Diversity is more impactful than you think. Here’s why.

Diversity is more impactful than you think. Here’s why.

By Anne-Marie Mulumba

One of my fondest memories growing up in a Congolese and Tanzanian household has to do with technology. For what seemed like hours a winter afternoon, my siblings and I watched my dad play an early 2000’s game similar to Minesweeper on the family PC. We sat there and attentively supported him as he solved puzzles and unlocked news levels.
 
I was fascinated by computers from an early age. Thinking back, I believe that I was more intrigued by the potential and power behind a computer than by the games I spent hours on, to the point of forgetting to eat. I was also deeply absorbed by visual design and aesthetics. For instance, if I wasn’t watching TV, playing on the computer or biking outside with friends, I definitely had a pencil in hand, observing and drawing faces, eyes and clothing. I consecrated entire weekends drafting blueprints of my dream modern house so I could design it in a simulation game. My African parents witnessed how I obsessively and creatively spent my free time. I guess that is why they let me pursue the type of education I did. I ended up studying social science and design to later work as a user experience (UX) researcher. Little did I know that I would be only one of a few black women in design and working in the field of UX. However, the moment I realized what I have been missing all along was at BFTUR conference back in October 2019. I had a blast then, and it reminded me of the real goal behind a diverse workplace. Asking for diversity is not just for diversity’s sake. Let me tell you about it.
 
There is nothing like the feeling of bonding with a “sister” as Eunice Bélidor called me as we briefly chatted in her office in Montreal. Eunice is a bold and energetic black woman. She is a curator and the director of FOFA Gallery in Concordia’s Faculty of Fine Arts. I met her in my last year of design, a program that accepts 65 students per year. I was the only black woman in my cohort. In addition to that, I work for an organization that is reaching 90 employees soon. Even if I have the immense privilege of being associated with some of the most talented, dedicated and intelligent people, again, I am one of two black women working there.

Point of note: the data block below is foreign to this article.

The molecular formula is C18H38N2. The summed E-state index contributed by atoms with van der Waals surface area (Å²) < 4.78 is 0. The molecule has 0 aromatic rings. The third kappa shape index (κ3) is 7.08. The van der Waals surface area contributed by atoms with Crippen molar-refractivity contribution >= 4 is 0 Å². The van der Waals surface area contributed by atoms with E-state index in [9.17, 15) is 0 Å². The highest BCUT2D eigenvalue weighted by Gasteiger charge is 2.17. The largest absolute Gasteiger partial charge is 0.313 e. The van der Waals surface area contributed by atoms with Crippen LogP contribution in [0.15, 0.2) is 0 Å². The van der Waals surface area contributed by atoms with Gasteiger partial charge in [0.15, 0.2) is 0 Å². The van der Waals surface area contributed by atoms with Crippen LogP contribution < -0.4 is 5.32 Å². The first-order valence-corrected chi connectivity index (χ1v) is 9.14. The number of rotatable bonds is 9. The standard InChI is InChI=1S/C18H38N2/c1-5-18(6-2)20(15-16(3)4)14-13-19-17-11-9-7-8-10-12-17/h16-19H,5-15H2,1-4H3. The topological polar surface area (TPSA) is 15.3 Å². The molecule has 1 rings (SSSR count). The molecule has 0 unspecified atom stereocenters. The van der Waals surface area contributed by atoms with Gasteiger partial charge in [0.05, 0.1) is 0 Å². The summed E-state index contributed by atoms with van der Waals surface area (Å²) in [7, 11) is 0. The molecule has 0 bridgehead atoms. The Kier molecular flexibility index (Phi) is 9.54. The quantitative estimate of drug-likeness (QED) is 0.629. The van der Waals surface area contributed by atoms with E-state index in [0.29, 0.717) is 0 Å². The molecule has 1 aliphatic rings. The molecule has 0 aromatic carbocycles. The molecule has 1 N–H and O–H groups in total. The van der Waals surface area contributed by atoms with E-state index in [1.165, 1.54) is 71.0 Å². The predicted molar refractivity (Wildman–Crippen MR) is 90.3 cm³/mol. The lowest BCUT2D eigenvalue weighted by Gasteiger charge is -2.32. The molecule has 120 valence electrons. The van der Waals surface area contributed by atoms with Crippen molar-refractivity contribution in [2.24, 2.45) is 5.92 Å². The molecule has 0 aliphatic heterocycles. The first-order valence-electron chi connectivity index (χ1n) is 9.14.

Believe me, the information technology sector aggressively promotes inclusion, especially in UX. However, it is still not as diverse as it hopes to be. An article by The Guardian states that in 2015, Facebook hired only seven black people, which represents 2% of the social network’s employee count. Besides these numbers, many factors contribute to black people not pursuing a career in design or in UX, including the fact that most black families don’t believe the arts or anything associated with it can sustain a viable career. I don’t blame them, but the world is changing. Therefore, I have spent most of my university and professional career as the “only one” or, as one of a very few. But don’t get me wrong, I am surrounded by amazingly creative human beings who love design in its many forms and want to change the world with it. The only issue is, I got so used to being “the only black girl” that I became desensitized to that fact. “Who cares? It doesn’t bother me at all,” so I thought, until I met and sat down with someone like Eunice. Until I felt the undeniably powerful energy in the room, exchanging with kindred spiritsbeautiful and talented black professionals in technology at BFTUR conference.
 
Here is what I’ve learned. You see, the goal is not just to promote and increase diversity in the workplace. It is not just for the sake of diversity, even if, according to social-economic theorist Richard Florida, diverse cities come with high concentrations of economic outcomes in the form of innovations and high-tech growth. It is a privilege to have a space to bond with a group of people you can relate to. It is a privilege to feel like you belong. Indescribable things happen when you are with people, even more when those strangers share similar life experiences, family dynamics, values and happen to come from the same side of the world as you.
 
That is why, even if you do not feel like you are missing out, you will notice a difference when you finally connect with other black people your age and in your field. You will appreciate your bright future as a black professional even more, and your energy and influence will not go unnoticed. 
 
AM
 
 
Sources
  • Florida, Richard L. The Rise of the Creative Class. p.218, 2002. Print.
  • Neate, Rupert. “Facebook Only Hired Seven Black People in Latest Diversity Count.” The Guardian, Guardian News and Media, 25 June 2015, www.theguardian.com/technology/2015/jun/25/facebook-diversity-report-black-white-women-employees.

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